Have you ever come across this rather odd situation?
- One guitarist telling you how important it is to change strings every week
- Another guitarist saying they just wait till the string breaks before they change it which can be six months or more
So when is the correct time to change your strings? Well there’s a few factors to consider.
Strings begin their life giving a bright clear and "bouncy" sound. As they get older the sound gets more flat and warm.
Most guitarists prefer the sound of newer strings. This is not always the case though. Some well known guitarists stated they prefer the warmer sound from older strings.
You play a chord fretting the first two or three frets and it sounds great. You play a barre chord further up the neck and it sounds completely out of tune. If this happens, your guitar has poor intonation.
I had this happen on a guitar. I thought the bridge needed adjusting but it didn’t help. After some head scratching, I decided to change the strings and vollià, the guitar sounded great again, although I had to reverse the changes I’d made to the bridge!
As strings age, their intonation can suffer.
If you play at home for fun or you’re learning, a string breakage is not a problem. If you’re in the middle of a gig or recording session, it’s a pain. I’ve never had a new string break. I guess it could happen but strings become more prone to breaking as they age.
Strings wear as you play them therefore the more time you spend playing a guitar, the more often you’ll need to change its strings.
If you just play for ten minutes a day, you could probably go for months without needing to worry about a new set.
Strings don’t like the natural oils they collect from your fingers. It’s worse still if you have dirty hands. Washing hands before playing will help keep your strings sounding good and playing for longer.
After you’ve finished playing, it’s a good idea to clean the strings. You can wipe them down with a cloth or use a string cleaning solution. This should prolong the life and stop them feeling sticky which is important, especially if you’re planning on keeping the strings for a while.
Strings might not cost the earth but if you go changing them all the time it starts to mount up.
If you’re learning guitar and could use the money elsewhere, I’d advise you keep the strings on the guitar as long as the intonation is good.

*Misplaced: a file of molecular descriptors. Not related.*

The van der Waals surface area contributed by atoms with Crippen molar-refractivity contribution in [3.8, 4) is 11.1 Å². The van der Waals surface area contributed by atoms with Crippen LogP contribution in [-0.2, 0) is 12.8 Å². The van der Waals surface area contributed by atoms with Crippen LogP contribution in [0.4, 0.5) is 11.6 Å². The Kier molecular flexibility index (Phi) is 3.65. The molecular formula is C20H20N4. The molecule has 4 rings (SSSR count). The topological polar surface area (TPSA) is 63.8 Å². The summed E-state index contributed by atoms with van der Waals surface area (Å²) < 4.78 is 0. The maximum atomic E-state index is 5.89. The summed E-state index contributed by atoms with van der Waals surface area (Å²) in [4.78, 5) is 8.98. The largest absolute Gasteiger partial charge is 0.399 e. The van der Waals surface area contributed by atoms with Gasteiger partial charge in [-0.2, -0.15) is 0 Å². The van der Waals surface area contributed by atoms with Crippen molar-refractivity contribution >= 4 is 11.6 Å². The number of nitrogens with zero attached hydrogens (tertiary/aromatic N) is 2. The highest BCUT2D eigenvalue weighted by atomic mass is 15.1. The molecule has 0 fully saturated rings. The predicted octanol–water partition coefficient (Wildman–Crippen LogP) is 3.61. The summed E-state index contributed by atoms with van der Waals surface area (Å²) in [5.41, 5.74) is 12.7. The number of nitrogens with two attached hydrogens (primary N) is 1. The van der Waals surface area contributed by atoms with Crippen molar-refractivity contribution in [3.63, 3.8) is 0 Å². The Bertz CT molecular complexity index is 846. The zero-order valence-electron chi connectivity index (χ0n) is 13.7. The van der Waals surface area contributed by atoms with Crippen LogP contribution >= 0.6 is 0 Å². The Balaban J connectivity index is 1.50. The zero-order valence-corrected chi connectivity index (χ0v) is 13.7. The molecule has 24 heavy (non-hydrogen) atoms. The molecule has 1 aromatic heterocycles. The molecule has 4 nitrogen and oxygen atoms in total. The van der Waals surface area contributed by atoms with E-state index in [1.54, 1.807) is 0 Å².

When not to change strings
I changed my string on the way to a gig once (I wasn’t driving!). The shiny coating on the new strings combined with slightly sweaty hands from the nerves and excitement, caused the strings to slip from under my fingertips whenever I tried to bend a note. It sounded ridiculous.
I don’t know if this has been a problem for other guitarists but if you want to change strings before a gig, my advice would be to change them a day or two before and play them in a little.
Changing one string
You don't need to change all the strings at once. Just remember if you replace one string it will sound brighter and more lively than your other strings if they've been on the guitar a while.
So the answer is, it depends!
If you're playing at home it’s fine to play strings until they break or until the intonation starts to fail. If you prefer the brighter sound of new strings and don’t mind the extra cost, change them every month or so.
If you’re playing gigs and or recording, you don’t want your strings letting you down in any department so it may be advisable to change them every fortnight or so. If you’re gigging and prefer the warmer sound of older strings, just make sure your backup guitar is ready to rock, ideally with new strings as you don’t want the strings on two guitars failing.
The truth is there’s no rule to say you need to change your strings after any given amount of time but if:
- your intonation is wandering off
- you need strings you can depend on
- you don’t like the warmer duller tone
Then it’s probably time to tune up a new set.